But battery technology is still the same. The only difference is manufacturers are cramming more milliamp-hours in phones. In most cases, this just offsets the additional power consumption from all the higher-tech components (ahem … LTE, quad-core CPUs, 5-inch displays).
So we’re constantly on the lookout for innovative battery technologies that may change the direction of smartphones in the future. After all, a phone that stays tethered to an outlet several times a day is hardly mobile, right?
To be fair, to say there haven’t been any breakthroughs in battery technology is false. There have.
Research teams at universities around the globe have innovated some impressive new battery technologies. The problem is, none of them have been manufactured on a large scale, none of them have been cleared for consumer products, none of them are quite ready for prime time. At best, they are proof of concepts, prototypes that only really work well in a lab.
One of the most recent breakthroughs is one that some feel will be the future of battery technology for all consumer electronics … and even electric vehicles (EV).
Enter graphite solutions and graphene.
Current-generation batteries are charged from the outside to the center, a slow-moving process that can take hours, depending on the milliamp-hours and the fed amperage. “Conventional batteries use only powdered nanoparticle materials to form a dense, multi-layered structure that can store and give off energy,” says Yonhap News Agency. A South Korean group of scientists discovered that if you coat those nanoparticles in a graphite solution and then carbonize it, it creates a “dense network of conductors through the electrodes of the battery”.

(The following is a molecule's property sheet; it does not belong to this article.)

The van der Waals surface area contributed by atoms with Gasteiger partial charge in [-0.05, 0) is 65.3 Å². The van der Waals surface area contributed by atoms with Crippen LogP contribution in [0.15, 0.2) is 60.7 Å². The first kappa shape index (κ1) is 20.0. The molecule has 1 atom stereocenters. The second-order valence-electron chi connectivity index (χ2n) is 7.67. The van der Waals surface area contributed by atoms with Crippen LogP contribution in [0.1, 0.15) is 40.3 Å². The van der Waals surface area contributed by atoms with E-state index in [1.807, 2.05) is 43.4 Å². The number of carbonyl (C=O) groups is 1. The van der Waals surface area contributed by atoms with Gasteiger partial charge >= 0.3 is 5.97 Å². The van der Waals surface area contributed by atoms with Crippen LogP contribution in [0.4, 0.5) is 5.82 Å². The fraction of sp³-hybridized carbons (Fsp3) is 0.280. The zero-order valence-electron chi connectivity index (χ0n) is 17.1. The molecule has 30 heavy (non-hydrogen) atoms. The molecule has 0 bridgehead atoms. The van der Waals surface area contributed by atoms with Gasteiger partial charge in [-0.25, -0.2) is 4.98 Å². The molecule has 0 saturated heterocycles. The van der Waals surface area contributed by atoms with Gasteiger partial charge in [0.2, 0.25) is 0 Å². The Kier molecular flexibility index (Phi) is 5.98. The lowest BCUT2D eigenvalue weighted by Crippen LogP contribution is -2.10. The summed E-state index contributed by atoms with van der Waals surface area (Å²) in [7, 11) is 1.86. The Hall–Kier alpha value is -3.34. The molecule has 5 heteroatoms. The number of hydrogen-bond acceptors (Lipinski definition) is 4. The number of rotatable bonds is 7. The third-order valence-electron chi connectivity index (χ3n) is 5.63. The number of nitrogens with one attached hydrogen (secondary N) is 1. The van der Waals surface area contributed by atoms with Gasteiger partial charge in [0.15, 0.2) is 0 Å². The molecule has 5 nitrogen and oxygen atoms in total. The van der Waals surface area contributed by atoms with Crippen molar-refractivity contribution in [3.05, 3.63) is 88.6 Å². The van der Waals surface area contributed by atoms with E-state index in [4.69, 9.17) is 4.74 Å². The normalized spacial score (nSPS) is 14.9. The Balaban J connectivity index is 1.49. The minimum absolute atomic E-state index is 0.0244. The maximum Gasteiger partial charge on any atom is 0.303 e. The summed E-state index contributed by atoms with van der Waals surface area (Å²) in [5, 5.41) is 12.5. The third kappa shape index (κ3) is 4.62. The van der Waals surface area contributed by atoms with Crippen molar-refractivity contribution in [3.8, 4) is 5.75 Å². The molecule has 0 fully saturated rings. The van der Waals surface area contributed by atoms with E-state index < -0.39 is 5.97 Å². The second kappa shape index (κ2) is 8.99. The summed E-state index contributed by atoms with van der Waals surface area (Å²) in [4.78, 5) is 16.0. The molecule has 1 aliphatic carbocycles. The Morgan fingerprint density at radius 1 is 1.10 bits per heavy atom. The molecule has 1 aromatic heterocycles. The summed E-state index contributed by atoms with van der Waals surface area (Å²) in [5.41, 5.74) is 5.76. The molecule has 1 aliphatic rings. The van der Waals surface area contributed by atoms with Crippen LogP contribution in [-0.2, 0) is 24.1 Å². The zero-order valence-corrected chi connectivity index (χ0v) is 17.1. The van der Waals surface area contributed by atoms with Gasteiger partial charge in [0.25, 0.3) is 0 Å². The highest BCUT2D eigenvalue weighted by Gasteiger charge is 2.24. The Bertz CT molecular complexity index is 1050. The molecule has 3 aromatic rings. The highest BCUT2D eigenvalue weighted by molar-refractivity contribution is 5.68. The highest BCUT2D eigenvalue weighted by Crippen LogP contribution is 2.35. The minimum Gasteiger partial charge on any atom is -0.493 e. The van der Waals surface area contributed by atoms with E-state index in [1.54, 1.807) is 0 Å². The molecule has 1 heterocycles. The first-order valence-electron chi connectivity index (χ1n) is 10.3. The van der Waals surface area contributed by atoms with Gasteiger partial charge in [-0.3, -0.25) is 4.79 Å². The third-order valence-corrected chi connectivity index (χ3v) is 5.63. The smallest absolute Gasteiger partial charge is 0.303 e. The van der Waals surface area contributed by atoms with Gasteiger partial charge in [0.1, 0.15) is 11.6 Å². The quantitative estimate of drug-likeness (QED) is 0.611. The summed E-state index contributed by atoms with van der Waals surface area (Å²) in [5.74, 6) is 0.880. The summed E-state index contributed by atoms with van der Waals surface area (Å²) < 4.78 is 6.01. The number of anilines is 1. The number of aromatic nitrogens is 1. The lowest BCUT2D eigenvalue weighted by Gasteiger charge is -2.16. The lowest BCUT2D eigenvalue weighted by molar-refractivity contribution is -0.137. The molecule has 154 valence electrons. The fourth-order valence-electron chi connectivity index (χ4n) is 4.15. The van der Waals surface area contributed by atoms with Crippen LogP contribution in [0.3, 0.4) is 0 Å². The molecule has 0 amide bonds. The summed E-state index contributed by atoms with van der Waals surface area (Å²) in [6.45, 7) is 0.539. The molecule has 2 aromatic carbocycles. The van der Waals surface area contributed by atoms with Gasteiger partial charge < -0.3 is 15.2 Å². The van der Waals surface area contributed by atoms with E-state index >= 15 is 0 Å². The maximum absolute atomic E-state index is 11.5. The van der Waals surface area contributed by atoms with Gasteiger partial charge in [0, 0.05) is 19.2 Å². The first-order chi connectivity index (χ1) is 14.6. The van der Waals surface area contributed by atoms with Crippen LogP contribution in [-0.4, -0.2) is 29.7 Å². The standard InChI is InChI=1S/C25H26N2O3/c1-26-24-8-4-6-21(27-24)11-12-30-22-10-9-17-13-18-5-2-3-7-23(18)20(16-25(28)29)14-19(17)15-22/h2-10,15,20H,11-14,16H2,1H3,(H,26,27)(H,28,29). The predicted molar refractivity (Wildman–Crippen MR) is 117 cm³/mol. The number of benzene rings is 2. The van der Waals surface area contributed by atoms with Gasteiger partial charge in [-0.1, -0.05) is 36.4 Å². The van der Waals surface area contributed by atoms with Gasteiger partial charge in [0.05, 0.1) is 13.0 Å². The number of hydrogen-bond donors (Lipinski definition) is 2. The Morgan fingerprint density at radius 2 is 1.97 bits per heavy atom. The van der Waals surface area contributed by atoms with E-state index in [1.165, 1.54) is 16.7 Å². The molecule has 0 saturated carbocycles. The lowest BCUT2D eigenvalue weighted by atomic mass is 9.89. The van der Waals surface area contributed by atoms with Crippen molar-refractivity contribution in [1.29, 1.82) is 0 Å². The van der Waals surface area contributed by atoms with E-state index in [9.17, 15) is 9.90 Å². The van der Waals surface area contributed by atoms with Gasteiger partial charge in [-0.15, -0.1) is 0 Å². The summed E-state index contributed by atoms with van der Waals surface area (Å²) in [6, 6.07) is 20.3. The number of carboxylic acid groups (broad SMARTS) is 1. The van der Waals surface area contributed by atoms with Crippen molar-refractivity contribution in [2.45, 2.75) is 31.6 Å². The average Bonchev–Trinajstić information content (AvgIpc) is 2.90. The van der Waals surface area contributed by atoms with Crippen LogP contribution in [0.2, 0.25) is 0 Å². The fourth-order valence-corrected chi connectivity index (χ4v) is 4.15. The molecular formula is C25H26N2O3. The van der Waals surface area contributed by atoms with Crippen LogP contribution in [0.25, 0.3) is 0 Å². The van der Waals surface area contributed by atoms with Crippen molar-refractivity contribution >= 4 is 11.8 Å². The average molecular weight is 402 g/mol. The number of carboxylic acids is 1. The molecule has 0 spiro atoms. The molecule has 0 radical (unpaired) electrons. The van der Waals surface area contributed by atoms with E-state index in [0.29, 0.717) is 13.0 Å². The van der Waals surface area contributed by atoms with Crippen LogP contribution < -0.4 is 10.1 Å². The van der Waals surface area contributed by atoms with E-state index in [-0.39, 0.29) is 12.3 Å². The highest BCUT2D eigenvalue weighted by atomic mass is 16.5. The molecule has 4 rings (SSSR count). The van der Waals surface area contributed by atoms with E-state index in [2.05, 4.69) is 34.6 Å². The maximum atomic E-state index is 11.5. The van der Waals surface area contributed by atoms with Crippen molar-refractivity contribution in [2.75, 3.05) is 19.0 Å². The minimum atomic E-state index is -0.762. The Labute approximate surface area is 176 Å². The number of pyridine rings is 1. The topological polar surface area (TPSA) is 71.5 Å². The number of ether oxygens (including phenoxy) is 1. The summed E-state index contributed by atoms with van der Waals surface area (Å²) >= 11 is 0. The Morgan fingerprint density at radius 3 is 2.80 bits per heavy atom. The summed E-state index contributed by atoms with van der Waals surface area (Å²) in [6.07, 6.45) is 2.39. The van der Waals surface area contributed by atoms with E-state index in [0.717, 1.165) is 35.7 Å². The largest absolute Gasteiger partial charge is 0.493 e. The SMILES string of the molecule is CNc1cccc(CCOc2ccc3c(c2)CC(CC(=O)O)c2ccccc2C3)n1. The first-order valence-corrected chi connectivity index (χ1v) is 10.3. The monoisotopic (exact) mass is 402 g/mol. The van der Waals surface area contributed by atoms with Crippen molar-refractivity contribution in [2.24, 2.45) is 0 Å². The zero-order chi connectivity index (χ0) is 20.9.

The result? All energy-holding particles charge simultaneously, meaning a smartphone could be fully charged in mere seconds. That’s right … seconds. And an EV could fully charge in just a few minutes.
But the South Korean scientists weren’t the only ones to discover this. UCLA’s Henry Samueli School of Engineering and Applied Science has a similar solution took it to an entirely different level. The team created a one-atom thick micro-supercapacitor using a sheet of graphene and a LightScribe DVD burner.